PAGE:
My opponent cast Revenge of the Hunted on his Tanglewurm and attacked with everything. That forced me to block with all my creatures and trade them all for his one Tanglewurm. His Geists dropped me to 11 life. I needed to draw any blocker large enough to stop his creatures, and I could have still won with the Revenge of the Hunted I was holding. I drew a land.

Game record: 0–1

It was a very fun game, and I was glad I was playing against a cool guy to boot. I should definitely have built up the Ooze even if it meant taking a few damage, but I would know better next time. This was my first experience using the card, and it would take some getting used to.

+2 Overrun
+2 Sheltering Word
−2 Bellowing Tanglewurm
−2 Llanowar Elves

Game 2 – That game, my opponent had a solid board with two Dungrove Elders, a Strangleroot Geist, a Birds of Paradise, and four Forests. I had a Llanowar Elves, Predator Ooze, and Wolfir Silverheart paired with the Ooze. I also had Overrun, which I played, and my opponent graciously conceded.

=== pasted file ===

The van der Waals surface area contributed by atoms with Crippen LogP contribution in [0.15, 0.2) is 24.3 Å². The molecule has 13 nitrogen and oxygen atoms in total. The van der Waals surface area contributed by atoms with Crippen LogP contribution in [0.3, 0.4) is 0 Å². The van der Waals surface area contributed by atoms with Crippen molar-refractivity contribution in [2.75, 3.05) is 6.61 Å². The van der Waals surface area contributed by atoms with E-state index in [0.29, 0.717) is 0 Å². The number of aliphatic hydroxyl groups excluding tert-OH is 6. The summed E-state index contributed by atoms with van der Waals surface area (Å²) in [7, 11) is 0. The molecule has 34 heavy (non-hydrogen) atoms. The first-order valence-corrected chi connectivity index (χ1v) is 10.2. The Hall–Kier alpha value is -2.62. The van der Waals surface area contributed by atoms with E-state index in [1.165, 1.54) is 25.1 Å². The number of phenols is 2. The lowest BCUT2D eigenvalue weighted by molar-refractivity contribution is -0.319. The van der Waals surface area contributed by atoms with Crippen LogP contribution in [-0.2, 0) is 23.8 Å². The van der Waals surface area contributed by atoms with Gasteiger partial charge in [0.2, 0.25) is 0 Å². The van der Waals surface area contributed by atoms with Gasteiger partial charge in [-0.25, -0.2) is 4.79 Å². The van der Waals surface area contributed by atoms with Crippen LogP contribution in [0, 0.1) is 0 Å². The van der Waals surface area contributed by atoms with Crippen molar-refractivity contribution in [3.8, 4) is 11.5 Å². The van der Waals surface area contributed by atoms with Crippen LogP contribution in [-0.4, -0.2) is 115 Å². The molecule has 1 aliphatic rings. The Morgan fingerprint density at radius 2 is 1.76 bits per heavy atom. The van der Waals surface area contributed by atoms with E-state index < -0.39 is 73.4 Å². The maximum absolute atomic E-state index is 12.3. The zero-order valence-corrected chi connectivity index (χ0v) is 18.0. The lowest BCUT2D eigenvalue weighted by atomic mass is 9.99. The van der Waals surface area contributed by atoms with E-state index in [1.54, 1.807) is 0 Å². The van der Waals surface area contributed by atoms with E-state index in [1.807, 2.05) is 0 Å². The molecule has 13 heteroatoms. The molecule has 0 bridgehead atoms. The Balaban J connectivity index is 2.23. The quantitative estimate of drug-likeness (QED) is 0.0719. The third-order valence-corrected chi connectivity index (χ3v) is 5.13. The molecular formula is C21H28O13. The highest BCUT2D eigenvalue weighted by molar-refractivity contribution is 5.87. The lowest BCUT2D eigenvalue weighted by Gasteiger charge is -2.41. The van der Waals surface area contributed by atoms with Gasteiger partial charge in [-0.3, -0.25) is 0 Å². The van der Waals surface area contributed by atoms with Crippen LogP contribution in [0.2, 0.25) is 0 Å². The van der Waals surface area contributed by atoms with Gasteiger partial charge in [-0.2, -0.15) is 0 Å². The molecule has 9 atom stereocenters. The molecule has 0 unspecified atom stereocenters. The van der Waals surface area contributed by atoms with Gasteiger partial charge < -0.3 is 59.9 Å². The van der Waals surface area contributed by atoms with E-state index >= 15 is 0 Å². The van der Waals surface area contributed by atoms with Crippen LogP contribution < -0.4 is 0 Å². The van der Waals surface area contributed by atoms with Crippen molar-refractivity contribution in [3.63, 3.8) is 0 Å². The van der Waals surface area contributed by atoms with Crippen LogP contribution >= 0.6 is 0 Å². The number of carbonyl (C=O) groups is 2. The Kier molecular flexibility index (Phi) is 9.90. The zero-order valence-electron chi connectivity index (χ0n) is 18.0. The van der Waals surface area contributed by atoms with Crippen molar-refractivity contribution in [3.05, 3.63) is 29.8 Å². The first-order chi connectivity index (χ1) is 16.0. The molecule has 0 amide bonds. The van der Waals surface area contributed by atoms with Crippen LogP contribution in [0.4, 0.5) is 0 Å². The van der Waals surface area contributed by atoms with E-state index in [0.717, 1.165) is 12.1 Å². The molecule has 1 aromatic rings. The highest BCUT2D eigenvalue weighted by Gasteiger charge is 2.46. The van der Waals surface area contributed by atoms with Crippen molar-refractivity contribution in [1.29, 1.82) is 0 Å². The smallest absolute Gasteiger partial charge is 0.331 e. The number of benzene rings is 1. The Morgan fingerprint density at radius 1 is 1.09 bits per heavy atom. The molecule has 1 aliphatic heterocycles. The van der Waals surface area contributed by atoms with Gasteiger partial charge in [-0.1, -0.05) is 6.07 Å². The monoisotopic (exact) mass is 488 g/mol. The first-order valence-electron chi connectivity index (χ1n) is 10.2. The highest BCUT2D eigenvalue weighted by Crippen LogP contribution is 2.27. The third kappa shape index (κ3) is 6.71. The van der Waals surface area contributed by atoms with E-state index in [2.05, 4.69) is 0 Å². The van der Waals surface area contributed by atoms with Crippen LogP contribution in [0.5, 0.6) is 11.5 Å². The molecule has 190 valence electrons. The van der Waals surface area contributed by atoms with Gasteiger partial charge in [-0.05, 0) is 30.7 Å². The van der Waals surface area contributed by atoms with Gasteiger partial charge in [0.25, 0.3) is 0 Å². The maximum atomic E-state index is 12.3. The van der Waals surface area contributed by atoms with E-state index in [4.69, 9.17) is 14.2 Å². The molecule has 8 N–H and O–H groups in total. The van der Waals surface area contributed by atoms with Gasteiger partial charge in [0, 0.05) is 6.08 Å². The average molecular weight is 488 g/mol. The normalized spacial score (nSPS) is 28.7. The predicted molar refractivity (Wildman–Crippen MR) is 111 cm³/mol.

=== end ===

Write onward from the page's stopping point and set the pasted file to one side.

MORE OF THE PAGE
Game record: 1–1

+1 Llanowar Elves
−1 Sheltering Word

Game 3 – Things definitely didn’t start off looking good for me, as my opponent had Birds, Llanowar, Tracker, and Borderland Ranger in play before I even played my first creature. That being said, I was still quite happy with my hand, and I was able to stabilize with a Dungrove Elder and Predator Ooze.

Wolfir Silverheart